Step 5: Admitted to God, to ourselves and to another human being the exact nature of our wrongs.
19 “This is the basis for judgment: The light came into the world, and people loved darkness more than the light, for their actions are evil. 20 All who do wicked things hate the light and don’t come to the light for fear that their actions will be exposed to the light. John 3:19-20, CEB
I started a new story a few days ago. Get caught up before continuing.
Living in shame is disorienting. When we live with constant shame we don’t have a firm sense of our own identity. We live with the sense that there is something wrong with us, but we may not know exactly what. Not only do we believe that something is wrong, we believe that it is nearly impossible to fix. As we’ve already said, this leads to anxiety and/or depression. It leads to too much action or not enough. We rely on other people to tell us who we are, though we may not believe them.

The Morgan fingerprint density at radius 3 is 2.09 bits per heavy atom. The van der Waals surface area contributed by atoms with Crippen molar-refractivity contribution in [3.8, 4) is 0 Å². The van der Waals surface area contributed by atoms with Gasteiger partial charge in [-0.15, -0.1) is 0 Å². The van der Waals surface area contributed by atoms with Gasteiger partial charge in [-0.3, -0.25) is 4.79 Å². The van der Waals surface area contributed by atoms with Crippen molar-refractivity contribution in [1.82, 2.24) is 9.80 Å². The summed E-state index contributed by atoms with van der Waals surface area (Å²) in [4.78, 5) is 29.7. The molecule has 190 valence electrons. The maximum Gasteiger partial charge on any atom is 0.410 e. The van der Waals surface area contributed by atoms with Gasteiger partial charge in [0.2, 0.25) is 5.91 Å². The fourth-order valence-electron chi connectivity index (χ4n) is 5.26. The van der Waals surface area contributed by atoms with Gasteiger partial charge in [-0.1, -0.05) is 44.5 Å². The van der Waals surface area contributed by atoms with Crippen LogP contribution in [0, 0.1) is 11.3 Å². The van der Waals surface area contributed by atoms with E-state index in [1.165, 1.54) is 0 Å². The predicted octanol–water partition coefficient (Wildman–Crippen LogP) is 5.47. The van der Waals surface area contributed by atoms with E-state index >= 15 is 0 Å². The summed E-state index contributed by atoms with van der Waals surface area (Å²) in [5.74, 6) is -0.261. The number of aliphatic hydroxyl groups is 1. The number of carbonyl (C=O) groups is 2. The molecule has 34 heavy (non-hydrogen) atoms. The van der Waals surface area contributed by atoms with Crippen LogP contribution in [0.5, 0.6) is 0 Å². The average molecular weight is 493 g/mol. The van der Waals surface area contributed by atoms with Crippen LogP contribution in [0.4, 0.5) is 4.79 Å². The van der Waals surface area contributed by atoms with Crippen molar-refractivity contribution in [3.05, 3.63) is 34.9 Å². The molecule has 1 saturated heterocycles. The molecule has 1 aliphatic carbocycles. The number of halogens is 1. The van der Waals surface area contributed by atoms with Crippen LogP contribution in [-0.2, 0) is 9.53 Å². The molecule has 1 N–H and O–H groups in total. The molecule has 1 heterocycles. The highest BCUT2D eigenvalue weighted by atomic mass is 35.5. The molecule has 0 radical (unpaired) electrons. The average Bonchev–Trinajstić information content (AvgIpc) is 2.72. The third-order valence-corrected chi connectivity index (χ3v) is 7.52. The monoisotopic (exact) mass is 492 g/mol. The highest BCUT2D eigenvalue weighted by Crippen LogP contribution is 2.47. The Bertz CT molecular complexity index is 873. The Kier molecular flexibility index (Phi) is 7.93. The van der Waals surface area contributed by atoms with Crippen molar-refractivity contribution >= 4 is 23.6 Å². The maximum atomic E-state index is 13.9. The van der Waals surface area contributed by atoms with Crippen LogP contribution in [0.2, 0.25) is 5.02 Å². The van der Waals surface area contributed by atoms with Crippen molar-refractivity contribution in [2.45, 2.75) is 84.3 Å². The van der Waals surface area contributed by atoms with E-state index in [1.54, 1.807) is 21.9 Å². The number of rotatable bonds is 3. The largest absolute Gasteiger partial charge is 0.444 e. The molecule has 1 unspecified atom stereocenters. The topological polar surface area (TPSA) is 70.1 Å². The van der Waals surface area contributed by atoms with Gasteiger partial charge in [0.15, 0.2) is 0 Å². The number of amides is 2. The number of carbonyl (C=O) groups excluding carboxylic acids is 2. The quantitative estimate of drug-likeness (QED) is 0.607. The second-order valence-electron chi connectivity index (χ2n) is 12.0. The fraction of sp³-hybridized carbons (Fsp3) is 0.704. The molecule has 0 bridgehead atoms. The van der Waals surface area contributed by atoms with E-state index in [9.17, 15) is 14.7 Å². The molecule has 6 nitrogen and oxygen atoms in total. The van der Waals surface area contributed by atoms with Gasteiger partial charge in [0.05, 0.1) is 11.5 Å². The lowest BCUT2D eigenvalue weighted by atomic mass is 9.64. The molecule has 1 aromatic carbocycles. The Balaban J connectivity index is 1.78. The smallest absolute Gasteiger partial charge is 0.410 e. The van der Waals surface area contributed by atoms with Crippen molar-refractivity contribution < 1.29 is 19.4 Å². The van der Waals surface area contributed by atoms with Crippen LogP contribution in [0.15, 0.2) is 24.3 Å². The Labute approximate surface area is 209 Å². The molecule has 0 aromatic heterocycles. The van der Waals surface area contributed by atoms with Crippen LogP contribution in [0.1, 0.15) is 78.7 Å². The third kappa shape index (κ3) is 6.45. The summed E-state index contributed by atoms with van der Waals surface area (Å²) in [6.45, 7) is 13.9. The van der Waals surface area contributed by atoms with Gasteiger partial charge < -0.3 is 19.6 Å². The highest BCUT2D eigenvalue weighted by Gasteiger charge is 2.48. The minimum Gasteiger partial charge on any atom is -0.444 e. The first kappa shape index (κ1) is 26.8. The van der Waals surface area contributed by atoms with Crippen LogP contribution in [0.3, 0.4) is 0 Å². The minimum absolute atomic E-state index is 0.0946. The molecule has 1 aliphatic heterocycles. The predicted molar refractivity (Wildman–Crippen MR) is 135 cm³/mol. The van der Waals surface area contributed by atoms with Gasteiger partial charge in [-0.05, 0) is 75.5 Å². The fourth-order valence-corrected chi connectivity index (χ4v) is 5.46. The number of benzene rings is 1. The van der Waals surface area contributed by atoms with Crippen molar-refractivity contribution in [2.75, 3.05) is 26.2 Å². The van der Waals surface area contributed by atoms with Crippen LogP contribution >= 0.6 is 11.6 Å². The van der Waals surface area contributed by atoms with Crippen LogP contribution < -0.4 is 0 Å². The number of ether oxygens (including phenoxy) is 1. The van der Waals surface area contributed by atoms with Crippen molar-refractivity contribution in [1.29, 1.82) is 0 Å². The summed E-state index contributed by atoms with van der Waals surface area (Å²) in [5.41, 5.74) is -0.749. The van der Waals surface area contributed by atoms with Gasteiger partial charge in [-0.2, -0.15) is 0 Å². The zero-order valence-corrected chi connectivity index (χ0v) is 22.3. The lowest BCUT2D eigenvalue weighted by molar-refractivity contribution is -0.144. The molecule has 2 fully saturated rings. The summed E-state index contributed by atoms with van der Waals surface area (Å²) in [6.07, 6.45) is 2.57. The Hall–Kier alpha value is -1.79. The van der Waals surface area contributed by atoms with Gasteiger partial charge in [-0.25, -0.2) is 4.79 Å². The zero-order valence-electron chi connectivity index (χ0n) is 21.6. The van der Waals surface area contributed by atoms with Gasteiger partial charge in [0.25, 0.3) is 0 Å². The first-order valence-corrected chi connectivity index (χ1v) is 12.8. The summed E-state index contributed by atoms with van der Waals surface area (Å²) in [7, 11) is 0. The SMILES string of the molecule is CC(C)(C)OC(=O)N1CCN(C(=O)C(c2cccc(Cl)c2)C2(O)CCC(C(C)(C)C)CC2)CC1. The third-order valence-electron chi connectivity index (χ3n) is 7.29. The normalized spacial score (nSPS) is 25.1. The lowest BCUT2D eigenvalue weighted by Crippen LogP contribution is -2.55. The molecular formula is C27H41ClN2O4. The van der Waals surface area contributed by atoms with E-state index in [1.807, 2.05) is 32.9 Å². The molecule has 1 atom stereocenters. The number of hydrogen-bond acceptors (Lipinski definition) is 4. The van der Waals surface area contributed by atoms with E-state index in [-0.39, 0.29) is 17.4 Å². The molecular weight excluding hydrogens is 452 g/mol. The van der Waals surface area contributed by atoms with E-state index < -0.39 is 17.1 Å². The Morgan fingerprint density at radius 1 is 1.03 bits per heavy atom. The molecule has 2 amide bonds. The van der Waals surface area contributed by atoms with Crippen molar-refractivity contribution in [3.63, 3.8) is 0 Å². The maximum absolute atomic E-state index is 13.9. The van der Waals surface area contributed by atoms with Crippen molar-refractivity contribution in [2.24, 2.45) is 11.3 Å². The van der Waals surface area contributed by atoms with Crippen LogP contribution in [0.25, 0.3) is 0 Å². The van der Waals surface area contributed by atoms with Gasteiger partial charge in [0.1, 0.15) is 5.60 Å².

When the man in this story came to talk to me about his belief in God, it became clear that he was living in shame. He wanted me to tell him how wrong he was. Why? Because this would confirm that his shame message was true. His shame was telling him that he was wrong for not believing in God. He needed that confirmed because then he would have an identity.
The problem is, shame’s identity never really suits us because it is a lie. I refused to confirm his suspicions because I wanted him to have the opportunity to resist shame’s message. I wasn’t going to participate in his shame.
When we live in shame, ironically, we want people to tell us that our shame is true. That’s how dangerous it is. We start to believe it and we want other people to see the version of ourselves that matches our shame.
Do you have someone in your life that helps you see that you’re more than your shame?